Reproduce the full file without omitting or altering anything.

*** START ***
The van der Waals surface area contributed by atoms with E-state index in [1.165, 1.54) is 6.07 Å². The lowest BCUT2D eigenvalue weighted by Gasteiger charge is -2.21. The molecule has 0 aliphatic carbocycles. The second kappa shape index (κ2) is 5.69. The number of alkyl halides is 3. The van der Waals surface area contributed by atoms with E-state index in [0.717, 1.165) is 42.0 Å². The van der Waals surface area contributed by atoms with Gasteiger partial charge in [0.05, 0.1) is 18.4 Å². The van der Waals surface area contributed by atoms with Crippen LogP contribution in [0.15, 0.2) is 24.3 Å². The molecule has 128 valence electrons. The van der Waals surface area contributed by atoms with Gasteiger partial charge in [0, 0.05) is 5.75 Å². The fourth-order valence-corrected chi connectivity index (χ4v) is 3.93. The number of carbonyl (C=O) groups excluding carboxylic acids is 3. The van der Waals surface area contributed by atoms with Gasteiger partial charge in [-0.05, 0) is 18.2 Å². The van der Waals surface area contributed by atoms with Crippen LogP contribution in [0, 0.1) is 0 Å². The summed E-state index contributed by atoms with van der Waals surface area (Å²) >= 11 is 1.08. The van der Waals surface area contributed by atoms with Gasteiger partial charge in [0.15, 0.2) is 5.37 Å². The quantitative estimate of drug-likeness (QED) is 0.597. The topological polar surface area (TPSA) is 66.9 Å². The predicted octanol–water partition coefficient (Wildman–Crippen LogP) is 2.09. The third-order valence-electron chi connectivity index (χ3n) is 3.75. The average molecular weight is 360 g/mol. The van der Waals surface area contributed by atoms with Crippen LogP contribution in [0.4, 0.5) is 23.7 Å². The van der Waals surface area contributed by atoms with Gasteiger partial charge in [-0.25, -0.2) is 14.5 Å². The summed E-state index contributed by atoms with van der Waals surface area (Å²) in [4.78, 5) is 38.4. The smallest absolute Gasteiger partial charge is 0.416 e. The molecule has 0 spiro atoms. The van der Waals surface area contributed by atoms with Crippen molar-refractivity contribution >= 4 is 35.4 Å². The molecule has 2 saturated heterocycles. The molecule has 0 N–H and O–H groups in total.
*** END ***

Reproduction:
The van der Waals surface area contributed by atoms with E-state index in [1.165, 1.54) is 6.07 Å². The lowest BCUT2D eigenvalue weighted by Gasteiger charge is -2.21. The molecule has 0 aliphatic carbocycles. The second kappa shape index (κ2) is 5.69. The number of alkyl halides is 3. The van der Waals surface area contributed by atoms with E-state index in [0.717, 1.165) is 42.0 Å². The van der Waals surface area contributed by atoms with Gasteiger partial charge in [0.05, 0.1) is 18.4 Å². The van der Waals surface area contributed by atoms with Crippen LogP contribution in [0.15, 0.2) is 24.3 Å². The molecule has 128 valence electrons. The van der Waals surface area contributed by atoms with Gasteiger partial charge in [0, 0.05) is 5.75 Å². The fourth-order valence-corrected chi connectivity index (χ4v) is 3.93. The number of carbonyl (C=O) groups excluding carboxylic acids is 3. The van der Waals surface area contributed by atoms with Gasteiger partial charge in [-0.05, 0) is 18.2 Å². The van der Waals surface area contributed by atoms with Crippen LogP contribution in [0, 0.1) is 0 Å². The summed E-state index contributed by atoms with van der Waals surface area (Å²) >= 11 is 1.08. The van der Waals surface area contributed by atoms with Gasteiger partial charge in [0.15, 0.2) is 5.37 Å². The quantitative estimate of drug-likeness (QED) is 0.597. The topological polar surface area (TPSA) is 66.9 Å². The predicted octanol–water partition coefficient (Wildman–Crippen LogP) is 2.09. The third-order valence-electron chi connectivity index (χ3n) is 3.75. The average molecular weight is 360 g/mol. The van der Waals surface area contributed by atoms with Crippen LogP contribution in [0.4, 0.5) is 23.7 Å². The van der Waals surface area contributed by atoms with Gasteiger partial charge in [-0.25, -0.2) is 14.5 Å². The summed E-state index contributed by atoms with van der Waals surface area (Å²) in [4.78, 5) is 38.4. The smallest absolute Gasteiger partial charge is 0.416 e. The molecule has 0 spiro atoms. The van der Waals surface area contributed by atoms with Crippen molar-refractivity contribution >= 4 is 35.4 Å². The molecule has 2 saturated heterocycles. The molecule has 0 N–H and O–H groups in total.